When we think about miracles, we tend to think about God being the doer. And that is true of course. But it’s not the whole story. Think about the miracles that we read about in scripture…… Let’s name some…..and the way humans were part of it.

  • Mark’s paralyzed man – friends carried
  • water into wine – stewards, Mary
  • walking on water – xxx
  • healing paralytic – friends carried on a mat
  • feeding 5000 – boy with fish and bread, disciples
  • raising Lazarus – unwrapping by disciples
  • Moses – parting water
  • healing – faith has made you well
  • resurrection – xxx
  • burning bush – Moses to see it
  • Elijah and widow of Zarephath – flour didn’t run out, then healed son – Elijah
  • walls of Jericho – Joshua and crew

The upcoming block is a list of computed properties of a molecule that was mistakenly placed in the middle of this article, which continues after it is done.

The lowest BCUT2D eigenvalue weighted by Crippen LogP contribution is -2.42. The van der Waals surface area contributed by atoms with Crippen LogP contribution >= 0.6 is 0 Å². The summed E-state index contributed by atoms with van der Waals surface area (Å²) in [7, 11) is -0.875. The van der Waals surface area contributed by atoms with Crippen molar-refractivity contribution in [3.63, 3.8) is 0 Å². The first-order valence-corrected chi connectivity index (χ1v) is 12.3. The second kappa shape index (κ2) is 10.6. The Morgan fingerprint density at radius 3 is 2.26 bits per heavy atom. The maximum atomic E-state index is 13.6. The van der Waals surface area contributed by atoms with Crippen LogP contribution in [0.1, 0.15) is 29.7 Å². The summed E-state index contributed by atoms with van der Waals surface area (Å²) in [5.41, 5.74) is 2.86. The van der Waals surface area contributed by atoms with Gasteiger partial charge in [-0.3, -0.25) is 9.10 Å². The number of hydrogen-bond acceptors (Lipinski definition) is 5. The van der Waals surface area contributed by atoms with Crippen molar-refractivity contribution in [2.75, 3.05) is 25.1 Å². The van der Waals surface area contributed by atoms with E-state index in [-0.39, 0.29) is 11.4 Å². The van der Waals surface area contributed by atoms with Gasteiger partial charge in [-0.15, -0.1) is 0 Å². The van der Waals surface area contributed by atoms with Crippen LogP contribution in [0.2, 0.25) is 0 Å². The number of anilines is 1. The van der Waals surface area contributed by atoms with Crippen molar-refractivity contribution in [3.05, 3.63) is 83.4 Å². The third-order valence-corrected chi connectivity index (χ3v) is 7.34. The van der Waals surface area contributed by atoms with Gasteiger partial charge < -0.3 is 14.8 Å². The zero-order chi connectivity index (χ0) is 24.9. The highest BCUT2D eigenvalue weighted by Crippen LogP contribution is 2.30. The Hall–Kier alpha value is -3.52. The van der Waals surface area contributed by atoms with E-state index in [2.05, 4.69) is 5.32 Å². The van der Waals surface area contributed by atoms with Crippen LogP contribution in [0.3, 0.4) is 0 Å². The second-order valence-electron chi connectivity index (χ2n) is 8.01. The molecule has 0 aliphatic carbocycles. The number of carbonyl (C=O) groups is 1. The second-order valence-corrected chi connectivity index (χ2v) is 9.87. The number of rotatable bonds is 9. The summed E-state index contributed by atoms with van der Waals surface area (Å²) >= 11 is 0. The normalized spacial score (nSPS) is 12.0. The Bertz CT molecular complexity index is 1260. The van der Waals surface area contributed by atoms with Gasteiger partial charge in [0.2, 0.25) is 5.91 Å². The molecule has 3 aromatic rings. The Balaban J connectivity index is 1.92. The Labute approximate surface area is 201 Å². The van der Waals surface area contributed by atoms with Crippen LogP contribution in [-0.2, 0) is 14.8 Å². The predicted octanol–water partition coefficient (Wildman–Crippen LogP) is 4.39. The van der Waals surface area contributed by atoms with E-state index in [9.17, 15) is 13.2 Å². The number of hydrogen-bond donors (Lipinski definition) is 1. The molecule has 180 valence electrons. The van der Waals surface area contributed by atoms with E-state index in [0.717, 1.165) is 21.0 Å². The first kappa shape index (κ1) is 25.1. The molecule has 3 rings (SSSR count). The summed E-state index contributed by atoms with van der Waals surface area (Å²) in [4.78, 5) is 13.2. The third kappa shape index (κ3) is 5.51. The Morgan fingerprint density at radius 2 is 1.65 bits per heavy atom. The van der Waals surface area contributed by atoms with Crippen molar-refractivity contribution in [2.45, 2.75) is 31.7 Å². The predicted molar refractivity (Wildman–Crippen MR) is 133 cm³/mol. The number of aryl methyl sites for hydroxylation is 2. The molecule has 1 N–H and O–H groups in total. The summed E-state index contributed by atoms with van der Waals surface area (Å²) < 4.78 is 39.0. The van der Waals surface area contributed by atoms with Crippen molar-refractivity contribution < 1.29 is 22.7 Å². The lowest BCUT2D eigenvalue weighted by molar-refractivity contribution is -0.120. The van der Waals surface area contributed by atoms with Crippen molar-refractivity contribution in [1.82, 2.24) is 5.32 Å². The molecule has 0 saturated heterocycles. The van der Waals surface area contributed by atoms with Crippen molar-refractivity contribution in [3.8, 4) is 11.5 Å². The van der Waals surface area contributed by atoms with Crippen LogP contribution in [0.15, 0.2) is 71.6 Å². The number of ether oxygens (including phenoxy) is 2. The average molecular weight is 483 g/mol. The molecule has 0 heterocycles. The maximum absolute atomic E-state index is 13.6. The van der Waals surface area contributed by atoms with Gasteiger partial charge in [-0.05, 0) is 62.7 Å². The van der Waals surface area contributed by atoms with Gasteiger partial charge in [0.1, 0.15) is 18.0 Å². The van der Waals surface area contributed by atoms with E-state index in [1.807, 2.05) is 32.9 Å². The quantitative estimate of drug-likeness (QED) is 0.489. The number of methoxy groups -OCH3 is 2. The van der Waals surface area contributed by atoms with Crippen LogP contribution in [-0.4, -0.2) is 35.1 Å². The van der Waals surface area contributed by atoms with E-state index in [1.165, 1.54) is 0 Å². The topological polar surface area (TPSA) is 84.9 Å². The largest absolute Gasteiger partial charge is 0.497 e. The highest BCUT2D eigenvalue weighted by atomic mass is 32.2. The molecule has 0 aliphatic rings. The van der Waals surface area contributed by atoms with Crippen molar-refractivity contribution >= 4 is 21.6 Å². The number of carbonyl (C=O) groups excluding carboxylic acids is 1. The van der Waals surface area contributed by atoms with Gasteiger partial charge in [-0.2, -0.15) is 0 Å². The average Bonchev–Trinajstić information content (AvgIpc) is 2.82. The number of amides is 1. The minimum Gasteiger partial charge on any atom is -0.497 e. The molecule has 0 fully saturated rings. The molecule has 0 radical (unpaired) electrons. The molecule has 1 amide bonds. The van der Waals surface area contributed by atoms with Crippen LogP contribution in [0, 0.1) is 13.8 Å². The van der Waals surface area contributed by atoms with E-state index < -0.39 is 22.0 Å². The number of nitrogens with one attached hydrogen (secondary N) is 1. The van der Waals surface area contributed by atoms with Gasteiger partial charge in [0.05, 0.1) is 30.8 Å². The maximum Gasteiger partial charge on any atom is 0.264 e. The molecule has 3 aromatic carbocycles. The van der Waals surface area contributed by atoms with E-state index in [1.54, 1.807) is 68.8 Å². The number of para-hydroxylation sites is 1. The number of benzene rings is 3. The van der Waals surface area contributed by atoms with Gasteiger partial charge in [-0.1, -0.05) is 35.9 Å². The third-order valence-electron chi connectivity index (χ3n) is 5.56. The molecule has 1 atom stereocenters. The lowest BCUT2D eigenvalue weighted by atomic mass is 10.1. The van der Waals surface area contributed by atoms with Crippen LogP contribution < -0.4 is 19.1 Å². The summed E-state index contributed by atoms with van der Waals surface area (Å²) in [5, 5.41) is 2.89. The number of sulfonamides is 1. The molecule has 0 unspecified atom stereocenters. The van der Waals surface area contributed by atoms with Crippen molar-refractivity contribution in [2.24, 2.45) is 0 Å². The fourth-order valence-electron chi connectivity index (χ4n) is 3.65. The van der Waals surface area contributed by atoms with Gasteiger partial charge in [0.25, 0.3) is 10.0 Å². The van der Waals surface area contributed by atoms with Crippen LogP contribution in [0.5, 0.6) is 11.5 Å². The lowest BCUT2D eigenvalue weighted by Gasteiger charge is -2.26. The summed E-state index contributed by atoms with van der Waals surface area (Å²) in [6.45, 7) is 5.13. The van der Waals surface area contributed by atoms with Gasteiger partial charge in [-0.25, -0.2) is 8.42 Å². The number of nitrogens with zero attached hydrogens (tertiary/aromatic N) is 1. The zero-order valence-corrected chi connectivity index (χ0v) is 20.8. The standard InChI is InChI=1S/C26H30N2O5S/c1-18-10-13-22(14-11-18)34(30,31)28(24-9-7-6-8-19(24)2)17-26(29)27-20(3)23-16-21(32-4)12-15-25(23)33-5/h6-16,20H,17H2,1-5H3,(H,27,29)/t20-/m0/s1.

• creation – xxx

In New Jersey after Hurricane Sandy

  • Nearly 12K volunteers rebuilt over 250 houses
  • immediately after people provided over 50K meals
  • gave 5000 people shelter
  • Mucked out 2000 homes
  • provided 11K flood buckets
  • 3000 Health kits
  • provided tons of clothing, blankets, heaters, etc.

In Africa – Imagine No Malaria

  • cut mortality rate by 60%
  • 4 million nets provided
  • 61 health facilities renovated
  • 2.7 million people treated, averting 6.8 million deaths
  • 175 structures treated
  • 1000 community health workers trained

See you are no less spectacular than any of these other helpers. God works every day with people. God has given you time, talent, treasure, gifts, passions, and a GOOD EYE. Take a moment – what are you seeing with your GVG? hearing with your GHE? With your Good Eye? See and seize every opportunity to bless others, to be a miracles worker! To be a partner of God!